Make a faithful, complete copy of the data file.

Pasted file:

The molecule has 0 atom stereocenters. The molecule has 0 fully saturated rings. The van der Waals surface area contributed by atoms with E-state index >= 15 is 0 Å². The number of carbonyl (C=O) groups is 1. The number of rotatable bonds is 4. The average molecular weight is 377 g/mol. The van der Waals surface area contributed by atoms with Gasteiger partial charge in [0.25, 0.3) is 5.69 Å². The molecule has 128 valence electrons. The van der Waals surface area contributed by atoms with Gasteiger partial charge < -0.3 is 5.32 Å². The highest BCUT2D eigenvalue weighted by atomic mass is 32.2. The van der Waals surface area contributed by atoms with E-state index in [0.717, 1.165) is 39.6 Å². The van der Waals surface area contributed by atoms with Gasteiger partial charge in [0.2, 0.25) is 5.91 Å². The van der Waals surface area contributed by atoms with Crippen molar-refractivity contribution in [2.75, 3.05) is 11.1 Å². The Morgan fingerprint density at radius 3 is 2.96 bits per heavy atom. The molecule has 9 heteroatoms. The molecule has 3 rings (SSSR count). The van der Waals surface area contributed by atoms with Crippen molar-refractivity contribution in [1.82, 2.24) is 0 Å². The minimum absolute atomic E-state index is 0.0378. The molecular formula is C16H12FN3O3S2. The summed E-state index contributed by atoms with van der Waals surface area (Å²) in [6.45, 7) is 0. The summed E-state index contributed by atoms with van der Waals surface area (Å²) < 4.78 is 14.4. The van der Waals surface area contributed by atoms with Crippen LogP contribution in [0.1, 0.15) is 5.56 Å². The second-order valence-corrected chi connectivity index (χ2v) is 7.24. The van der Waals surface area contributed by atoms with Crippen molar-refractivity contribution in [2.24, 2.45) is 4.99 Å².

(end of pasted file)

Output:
The molecule has 0 atom stereocenters. The molecule has 0 fully saturated rings. The van der Waals surface area contributed by atoms with E-state index >= 15 is 0 Å². The number of carbonyl (C=O) groups is 1. The number of rotatable bonds is 4. The average molecular weight is 377 g/mol. The van der Waals surface area contributed by atoms with Gasteiger partial charge in [0.25, 0.3) is 5.69 Å². The molecule has 128 valence electrons. The van der Waals surface area contributed by atoms with Gasteiger partial charge < -0.3 is 5.32 Å². The highest BCUT2D eigenvalue weighted by atomic mass is 32.2. The van der Waals surface area contributed by atoms with E-state index in [0.717, 1.165) is 39.6 Å². The van der Waals surface area contributed by atoms with Gasteiger partial charge in [0.2, 0.25) is 5.91 Å². The van der Waals surface area contributed by atoms with Crippen molar-refractivity contribution in [2.75, 3.05) is 11.1 Å². The Morgan fingerprint density at radius 3 is 2.96 bits per heavy atom. The molecule has 9 heteroatoms. The molecule has 3 rings (SSSR count). The van der Waals surface area contributed by atoms with Crippen molar-refractivity contribution in [1.82, 2.24) is 0 Å². The minimum absolute atomic E-state index is 0.0378. The molecular formula is C16H12FN3O3S2. The summed E-state index contributed by atoms with van der Waals surface area (Å²) in [6.45, 7) is 0. The summed E-state index contributed by atoms with van der Waals surface area (Å²) < 4.78 is 14.4. The van der Waals surface area contributed by atoms with Crippen LogP contribution in [0.1, 0.15) is 5.56 Å². The second-order valence-corrected chi connectivity index (χ2v) is 7.24. The van der Waals surface area contributed by atoms with Crippen molar-refractivity contribution in [2.24, 2.45) is 4.99 Å².